Optimizing Manufacturing Operations: From the Whiz Kids to Six Sigma

John Cousins
February 7, 2023
4 min read

OSCM was born with the industrial revolution and was really amped up with Henry Ford and his assemble line system for making the Model-T. Then time and motion studies were developed to refine the efficiency and speed of assembly lines and mass production techniques. Frederick Taylor developed these principals of scientific management.

Ford was again an innovator when, after WWII, the company hired en mass a group of super smart operations engineers under the leadership of Robert McNamara. This group had been working on calculating the effectiveness of bombing raids launched from England against Germany. This was in the days before computers. They were based in Washington and used rooms filled with rows of people with mechanical calculating machines like a coordinated human-mechanical computer; real number crunching!

After World War II McNamara realized the value of the team he had assembled and made a deal with the Ford Motor Company to hire the team en masse to optimize their OSCM. They were coined The Whiz Kids and McNamara became the first President of Ford outside the family.

In the 1980s Japan Inc. and especially Toyota developed an array of new and refined techniques to capitalize on manufacturing as a competitive advantage.

Here is a quick recap of how the field has developed over the last thirty years:

Just In Time (JIT) This was a major breakthrough in manufacturing philosophy. Pioneered by the Japanese, JIT is designed to achieve high volume production using minimal inventories of parts that arrive at the workstation in a production line exactly when they are needed. It takes levels of information, integration and coordination that were revolutionary and contributed to the production advantages of the Japanese auto industry starting the 1980s.

Total Quality Control (TQC) relentlessly seeks to eliminate the causes of production-based defects. It is a conceptual part of continuous improvement in manufacturing processes.

Lean Manufacturing JIT coupled with TQC is now the basis of many production and service processes. Lean Manufacturing is the term used to refer to these practices and tools. Lean process ideas have been applied to many business disciplines. One of the interesting ones is in the thinking about Start Ups and entrepreneurial activities. This is the Lean Startup Methodology.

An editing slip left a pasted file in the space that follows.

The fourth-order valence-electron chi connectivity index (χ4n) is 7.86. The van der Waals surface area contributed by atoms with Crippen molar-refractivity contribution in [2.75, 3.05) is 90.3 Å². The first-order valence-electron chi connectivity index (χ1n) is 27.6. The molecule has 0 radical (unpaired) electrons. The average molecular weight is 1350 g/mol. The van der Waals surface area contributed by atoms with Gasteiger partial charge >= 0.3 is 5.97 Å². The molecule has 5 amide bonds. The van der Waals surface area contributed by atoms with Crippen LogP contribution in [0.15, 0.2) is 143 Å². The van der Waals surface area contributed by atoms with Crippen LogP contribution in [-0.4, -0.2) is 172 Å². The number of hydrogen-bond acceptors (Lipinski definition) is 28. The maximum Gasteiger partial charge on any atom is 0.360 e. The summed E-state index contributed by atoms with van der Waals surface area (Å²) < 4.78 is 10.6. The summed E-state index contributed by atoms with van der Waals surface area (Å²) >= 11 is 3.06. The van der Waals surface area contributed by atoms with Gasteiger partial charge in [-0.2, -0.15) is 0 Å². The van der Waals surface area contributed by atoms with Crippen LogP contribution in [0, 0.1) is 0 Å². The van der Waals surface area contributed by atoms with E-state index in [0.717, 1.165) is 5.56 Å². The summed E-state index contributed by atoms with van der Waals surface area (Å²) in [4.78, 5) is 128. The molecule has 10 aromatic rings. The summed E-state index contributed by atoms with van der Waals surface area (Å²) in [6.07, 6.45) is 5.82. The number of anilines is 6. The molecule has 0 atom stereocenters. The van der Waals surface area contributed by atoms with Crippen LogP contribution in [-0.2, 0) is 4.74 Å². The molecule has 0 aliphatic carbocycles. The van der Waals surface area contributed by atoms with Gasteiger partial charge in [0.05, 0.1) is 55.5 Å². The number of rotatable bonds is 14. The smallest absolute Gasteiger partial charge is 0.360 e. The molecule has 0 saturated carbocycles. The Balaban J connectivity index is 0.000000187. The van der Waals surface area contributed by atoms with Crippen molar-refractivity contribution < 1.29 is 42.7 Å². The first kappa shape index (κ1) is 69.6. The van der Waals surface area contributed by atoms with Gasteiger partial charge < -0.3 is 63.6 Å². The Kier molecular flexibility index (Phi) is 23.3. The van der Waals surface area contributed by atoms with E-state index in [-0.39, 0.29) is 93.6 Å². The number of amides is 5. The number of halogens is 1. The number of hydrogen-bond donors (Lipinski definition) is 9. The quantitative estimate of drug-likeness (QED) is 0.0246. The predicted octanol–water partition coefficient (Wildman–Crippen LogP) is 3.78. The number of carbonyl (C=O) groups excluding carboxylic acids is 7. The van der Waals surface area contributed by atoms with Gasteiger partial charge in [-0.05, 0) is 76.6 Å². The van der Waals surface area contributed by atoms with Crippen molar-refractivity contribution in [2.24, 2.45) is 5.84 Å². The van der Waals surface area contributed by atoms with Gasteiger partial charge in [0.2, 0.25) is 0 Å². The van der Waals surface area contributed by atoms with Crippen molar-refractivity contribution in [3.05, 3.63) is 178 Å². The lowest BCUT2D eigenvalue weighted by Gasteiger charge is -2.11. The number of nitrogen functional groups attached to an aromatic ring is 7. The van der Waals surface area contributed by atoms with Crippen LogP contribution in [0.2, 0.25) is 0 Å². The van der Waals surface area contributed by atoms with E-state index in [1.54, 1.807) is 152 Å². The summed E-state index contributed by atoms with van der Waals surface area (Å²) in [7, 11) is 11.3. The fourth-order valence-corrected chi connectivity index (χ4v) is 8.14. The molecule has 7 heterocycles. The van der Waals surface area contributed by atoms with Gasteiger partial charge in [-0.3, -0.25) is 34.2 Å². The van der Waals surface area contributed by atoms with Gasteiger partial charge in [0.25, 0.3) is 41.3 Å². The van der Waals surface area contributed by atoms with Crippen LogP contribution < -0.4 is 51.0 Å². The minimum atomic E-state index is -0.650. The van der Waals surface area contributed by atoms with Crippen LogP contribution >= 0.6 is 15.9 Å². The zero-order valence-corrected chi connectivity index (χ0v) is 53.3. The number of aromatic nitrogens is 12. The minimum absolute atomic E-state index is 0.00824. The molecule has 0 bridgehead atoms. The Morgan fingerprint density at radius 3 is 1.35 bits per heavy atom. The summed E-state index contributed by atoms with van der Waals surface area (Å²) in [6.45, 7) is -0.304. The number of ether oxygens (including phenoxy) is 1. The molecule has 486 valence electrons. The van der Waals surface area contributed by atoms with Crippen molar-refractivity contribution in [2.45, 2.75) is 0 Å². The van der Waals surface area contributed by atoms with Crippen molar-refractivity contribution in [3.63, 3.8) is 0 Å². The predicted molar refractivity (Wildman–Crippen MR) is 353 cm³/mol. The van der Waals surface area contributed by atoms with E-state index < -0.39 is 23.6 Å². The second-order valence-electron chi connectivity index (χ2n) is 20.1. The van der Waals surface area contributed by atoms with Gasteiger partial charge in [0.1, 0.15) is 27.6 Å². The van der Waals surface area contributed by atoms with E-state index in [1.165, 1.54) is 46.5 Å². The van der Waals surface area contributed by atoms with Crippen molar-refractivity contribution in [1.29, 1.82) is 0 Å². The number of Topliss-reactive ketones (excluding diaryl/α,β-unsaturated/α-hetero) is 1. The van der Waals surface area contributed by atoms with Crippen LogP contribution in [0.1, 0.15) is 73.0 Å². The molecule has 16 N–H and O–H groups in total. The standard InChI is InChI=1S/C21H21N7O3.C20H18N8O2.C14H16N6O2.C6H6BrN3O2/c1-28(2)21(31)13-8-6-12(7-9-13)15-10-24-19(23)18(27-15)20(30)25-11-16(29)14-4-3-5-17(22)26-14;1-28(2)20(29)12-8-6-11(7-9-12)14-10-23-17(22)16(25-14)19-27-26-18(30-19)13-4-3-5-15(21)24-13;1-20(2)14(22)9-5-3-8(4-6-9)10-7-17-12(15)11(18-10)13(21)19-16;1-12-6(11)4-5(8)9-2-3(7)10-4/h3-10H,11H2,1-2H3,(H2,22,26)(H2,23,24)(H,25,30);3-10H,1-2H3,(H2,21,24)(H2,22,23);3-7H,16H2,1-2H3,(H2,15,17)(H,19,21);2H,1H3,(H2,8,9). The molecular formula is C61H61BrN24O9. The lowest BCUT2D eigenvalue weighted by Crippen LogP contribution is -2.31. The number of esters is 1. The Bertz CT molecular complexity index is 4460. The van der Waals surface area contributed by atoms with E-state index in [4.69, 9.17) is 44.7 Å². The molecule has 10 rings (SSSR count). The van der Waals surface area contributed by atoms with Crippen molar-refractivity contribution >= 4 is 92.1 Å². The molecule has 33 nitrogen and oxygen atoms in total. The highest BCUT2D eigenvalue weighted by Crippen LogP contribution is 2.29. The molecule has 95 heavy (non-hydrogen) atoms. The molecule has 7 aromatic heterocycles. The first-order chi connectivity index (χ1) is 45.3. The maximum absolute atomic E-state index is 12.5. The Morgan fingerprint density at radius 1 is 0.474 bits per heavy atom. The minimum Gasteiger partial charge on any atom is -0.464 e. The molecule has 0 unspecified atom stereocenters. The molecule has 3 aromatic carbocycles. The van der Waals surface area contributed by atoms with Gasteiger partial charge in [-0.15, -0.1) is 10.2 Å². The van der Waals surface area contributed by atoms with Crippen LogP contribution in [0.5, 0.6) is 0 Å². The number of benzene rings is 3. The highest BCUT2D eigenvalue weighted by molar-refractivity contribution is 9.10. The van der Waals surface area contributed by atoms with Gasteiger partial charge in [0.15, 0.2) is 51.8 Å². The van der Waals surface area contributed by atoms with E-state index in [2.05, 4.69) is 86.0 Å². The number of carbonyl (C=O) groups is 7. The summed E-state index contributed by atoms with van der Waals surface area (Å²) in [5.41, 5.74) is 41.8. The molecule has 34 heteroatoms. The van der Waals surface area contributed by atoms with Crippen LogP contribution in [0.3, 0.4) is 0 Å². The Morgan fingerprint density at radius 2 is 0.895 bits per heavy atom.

Manufacturing Strategy Paradigm was developed by Harvard Business School faculty to harness manufacturing capability as a strategic competitive advantage. It is based on the focused factory concept that optimizes a set of tasks and limits them for high performance. This type of design and analysis requires trade-offs between performance measures such as low cost, high quality, and flexibility. These techniques have been very influential in the management of factories.

Total Quality Management TQM W Edwards Demming was an early apostle of the quality movement and his legacy is related to TQM. The Baldridge National Quality Award recognizes companies for outstanding quality management systems and their adherence to TQM. ISO 9000 is a certification standard developed to help implement, manage and measure compliance to these concepts. ISO plays a major role in setting quality standards for global manufactures. Many companies require that their vendors meet these standards as a condition for obtaining contracts.

Six-Sigma Quality has to do with refining manufacturing processes to achieve quality by reducing defects to one in less than six standard deviations. A standard deviation is a statistical measure of deviation from a norm. “Six Sigma” is a statistical term that indicates that in a batch of identically manufactured parts, 99.99966% of the items are within the acceptable tolerance specified by the customer.

Six Sigma is considered the gold standard of quality and as close as is practically possible these days to attaining the holy grail of zero defects. These tools have been taught to managers as part of “Green Belt” and “Black Belt” programs. Besides manufacturing, Six-sigma has been applied across a wide range of business areas that are repetitive and error-prone. Some examples are: accounts receivables, sales, finance, IT, legal, marketing, HR, R&D and environmental, health and safety services at companies.

Six Sigma is a remarkably versatile set of analytic tools.

Careers in Operations

Career opportunities in operations and supply management are plentiful today as companies strive to increase profitability by improving quality, productivity and reducing costs. Some of the jobs are:

· Manager of a plant, call center, bank

· Hospital administrator

· Supply chain, purchasing, or quality control manager

· Facilities manager

· Project manager

The top of the heap is Chief Operating Officer or COO. No matter what you may end up doing in your career an understanding of OSCM will be a great asset to you and your employer.

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John Cousins
Author, Entrepreneur, & Teacher

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